Meet the gibbon family: from the buff-cheeked (top left) to the pileated (bottom right).
How a song put these musical apes on the map and changed the life of Helen Chatterjee.
High in the forest canopy of Bawangling Reserve, Lao Tai Tai is making her presence felt. The ‘old lady’ is in fine fettle: her loud, haunting calls can send shivers down your spine. If you look up, you might just be lucky enough to glimpse her graceful form as she swings between the giant trees.
This female Hainan gibbon has lived here for perhaps 20 years, in a rapidly shrinking patch of rainforest on the island of the same name, off China’s tropical south coast. Like all gibbons, she sings for an impressive 10–20 minutes at a stretch, often longer, and soon her group will start up in reply.
Gibbon songs are unique to each species – and uniquely moving. I think that these primates have the most enchanting voices in the animal kingdom; they are often likened to opera singers, but to my mind that’s being unfair to the gibbons.
Respect your elders
When Lao Tai Tai is reunited with her family, an unusually large group of six gibbons, you get the distinct impression that the male, female and three youngsters are all looking after her. They often retrieve the old lady when she gets lost or falls behind.
It is this endearing, you could say almost human, quality that first drew me to gibbons – this, and a certain pop song by Bill Oddie and the rest of The Goodies.
Back in 1975, the comedians’ catchy tune about these small, furry apes with their elongated arms and musical voices was an instant hit, reaching number four in the UK pop charts. Soon children and adults alike were dancing to the Funky Gibbon and gibbonmania swept the UK.
As a child, I didn’t realise that gibbons’ territorial vocalisations represent the most extensive singing repertoire of any animal. But the more I found out about the lives of these musical primates, the more attached I became to them, and the more I feared for their future in the vanishing forests of southern Asia.
World of Gibbonology
Ironically, as gibbons become rarer, new genetic research is increasing the number of species recognised. Some authorities list at least 16 species, across four genera; twice as many as when I started my gibbonological research 10 years ago. This figure may yet climb higher, as subspecies are upgraded to full species, due to their genetic, if not morphological, distinctiveness.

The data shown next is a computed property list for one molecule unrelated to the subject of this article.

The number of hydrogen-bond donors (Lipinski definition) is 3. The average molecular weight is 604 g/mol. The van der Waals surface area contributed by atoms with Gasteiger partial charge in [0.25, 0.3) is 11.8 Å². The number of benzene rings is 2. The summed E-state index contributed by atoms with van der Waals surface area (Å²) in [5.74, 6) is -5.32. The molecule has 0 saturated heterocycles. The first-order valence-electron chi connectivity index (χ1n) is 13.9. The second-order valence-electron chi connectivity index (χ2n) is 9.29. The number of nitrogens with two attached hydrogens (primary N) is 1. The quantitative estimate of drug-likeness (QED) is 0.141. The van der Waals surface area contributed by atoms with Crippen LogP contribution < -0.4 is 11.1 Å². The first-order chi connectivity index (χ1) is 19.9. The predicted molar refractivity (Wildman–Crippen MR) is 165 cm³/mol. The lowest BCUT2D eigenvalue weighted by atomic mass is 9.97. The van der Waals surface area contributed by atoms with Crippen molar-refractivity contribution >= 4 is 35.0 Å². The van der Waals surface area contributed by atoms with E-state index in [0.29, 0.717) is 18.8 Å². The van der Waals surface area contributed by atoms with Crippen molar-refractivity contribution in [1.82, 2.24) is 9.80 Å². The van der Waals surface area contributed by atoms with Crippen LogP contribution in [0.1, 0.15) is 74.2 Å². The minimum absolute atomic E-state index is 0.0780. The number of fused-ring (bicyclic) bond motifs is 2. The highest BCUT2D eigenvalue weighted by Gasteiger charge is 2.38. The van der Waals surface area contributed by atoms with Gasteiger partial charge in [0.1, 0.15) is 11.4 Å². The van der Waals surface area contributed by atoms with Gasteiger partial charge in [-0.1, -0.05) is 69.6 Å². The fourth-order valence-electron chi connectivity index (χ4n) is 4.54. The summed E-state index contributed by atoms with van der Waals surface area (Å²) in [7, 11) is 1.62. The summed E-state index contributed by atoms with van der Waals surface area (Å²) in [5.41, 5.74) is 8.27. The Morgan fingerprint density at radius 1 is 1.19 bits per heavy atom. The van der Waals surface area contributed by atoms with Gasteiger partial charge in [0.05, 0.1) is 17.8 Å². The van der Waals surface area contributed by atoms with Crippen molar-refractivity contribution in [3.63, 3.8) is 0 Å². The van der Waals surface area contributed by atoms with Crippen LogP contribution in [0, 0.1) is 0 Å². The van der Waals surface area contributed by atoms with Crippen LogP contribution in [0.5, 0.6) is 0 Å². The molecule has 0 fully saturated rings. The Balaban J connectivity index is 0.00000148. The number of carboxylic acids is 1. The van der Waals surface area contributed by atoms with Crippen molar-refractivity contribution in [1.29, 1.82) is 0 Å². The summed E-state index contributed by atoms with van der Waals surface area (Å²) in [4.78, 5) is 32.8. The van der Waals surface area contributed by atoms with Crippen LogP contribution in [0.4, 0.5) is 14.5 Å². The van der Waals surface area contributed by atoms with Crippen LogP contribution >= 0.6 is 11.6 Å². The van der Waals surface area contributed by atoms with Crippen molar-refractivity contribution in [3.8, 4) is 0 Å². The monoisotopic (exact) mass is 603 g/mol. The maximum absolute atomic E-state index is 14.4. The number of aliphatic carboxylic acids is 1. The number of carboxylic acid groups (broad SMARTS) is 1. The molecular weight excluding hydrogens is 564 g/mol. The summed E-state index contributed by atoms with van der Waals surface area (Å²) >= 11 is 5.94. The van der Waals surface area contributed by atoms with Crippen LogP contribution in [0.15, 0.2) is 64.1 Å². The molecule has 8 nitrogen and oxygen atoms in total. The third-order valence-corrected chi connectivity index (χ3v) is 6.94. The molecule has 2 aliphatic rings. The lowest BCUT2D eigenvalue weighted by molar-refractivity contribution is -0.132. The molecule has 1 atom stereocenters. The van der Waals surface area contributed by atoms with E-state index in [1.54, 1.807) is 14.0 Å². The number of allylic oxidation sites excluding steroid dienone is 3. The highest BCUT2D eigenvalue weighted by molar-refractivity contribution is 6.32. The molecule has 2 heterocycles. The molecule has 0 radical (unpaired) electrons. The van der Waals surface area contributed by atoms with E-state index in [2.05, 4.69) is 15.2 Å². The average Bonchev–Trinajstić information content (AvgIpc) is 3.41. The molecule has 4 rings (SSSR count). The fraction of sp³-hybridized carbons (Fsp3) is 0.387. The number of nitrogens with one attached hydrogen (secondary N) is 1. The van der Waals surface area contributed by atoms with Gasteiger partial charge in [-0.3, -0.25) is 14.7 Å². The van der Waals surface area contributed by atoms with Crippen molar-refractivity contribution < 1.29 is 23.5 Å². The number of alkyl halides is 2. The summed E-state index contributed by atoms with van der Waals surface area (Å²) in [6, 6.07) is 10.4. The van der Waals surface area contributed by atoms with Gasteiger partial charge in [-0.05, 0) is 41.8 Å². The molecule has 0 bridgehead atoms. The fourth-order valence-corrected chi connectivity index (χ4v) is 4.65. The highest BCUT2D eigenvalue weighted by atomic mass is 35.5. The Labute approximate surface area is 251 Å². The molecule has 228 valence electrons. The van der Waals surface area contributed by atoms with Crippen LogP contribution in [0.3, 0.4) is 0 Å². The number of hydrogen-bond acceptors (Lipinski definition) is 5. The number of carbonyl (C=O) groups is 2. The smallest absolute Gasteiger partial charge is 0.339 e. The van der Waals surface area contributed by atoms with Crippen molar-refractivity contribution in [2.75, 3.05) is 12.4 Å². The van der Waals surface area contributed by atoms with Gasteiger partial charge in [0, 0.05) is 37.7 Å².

Aside from fur colour, gibbons vary little in body shape, all being superbly adapted for arboreal life. The smallest and perhaps best-known species, the white-handed, weighs 5–7kg. At the other end of the scale, the siamang can reach 10–12kg.
This size difference has led to a misconception about gibbon diets, with many textbooks suggesting that the siamang favours a leafier diet than its diminutive relatives, which prefer fruit. In fact, if you are a gibbon, you love figs whatever your size, and will go to great lengths to find fruiting fig trees.
Gibbons are often said to form enduring monogamous relationships that last for life. But this, too, might be an oversimplification, because more and more field studies are finding evidence of extra-pair copulations. It seems that gibbons are no strangers to divorce and hooking up with new partners.
Singing in the rainforest
Gibbon songs are not just ravishingly beautiful, they are vital for primatologists, since tracking agile and extremely fast apes as they hurtle through dense foliage 30m above you is no easy task. Were it not for the gibbons’ vocal exchanges, we would frequently struggle to locate and study them in the wild.
In most gibbon species, adult males and females perform elaborate duets to proclaim their pair-bond, usually twice a day with the most intense session at dawn, but singing is also used to repel other groups from their territories and to attract mates.
Recent studies of white-handed gibbons in Khao Yai National Park
, Thailand, have deciphered the meaning of some of their many whoops, waoos and whoo-aahs. It seems that the vocalisations also serve as alarm calls: when confronted by a predator, the gibbons uttered a sudden crescendo of up to seven separate notes, which appeared to trigger evasive action by other group members.
Gibbon song - in unexpected places
But for me, it is the powerful and dramatic full-length vocalisations of gibbons such as Lao Tai Tai that have a special poignancy. They always remind me of one of my most memorable gibbon encounters – not in a hot and humid rainforest, but at a dinner table in a smart London restaurant.
The occasion was my PhD viva, a daunting verbal examination. Fortunately, the tension was relieved when I was unexpectedly given a private rendition of gibbon calls by my examiner, Dr David Chivers, the world’s leading gibbon song impersonator.
He had mastered an extraordinary variety of their sounds, reflecting his vast knowledge of gibbon biology spanning 40 years. The other diners must have thought we were mad.
Which brings me neatly back to The Goodies’ wacky smash hit
“Ooh, ooh, ooh, the funky gibbon…
To do the funky gibbon
Drop one arm down by your knees
And the other arm
Reach up to the trees
Let your wrist go limp
Like a bent baboon.”
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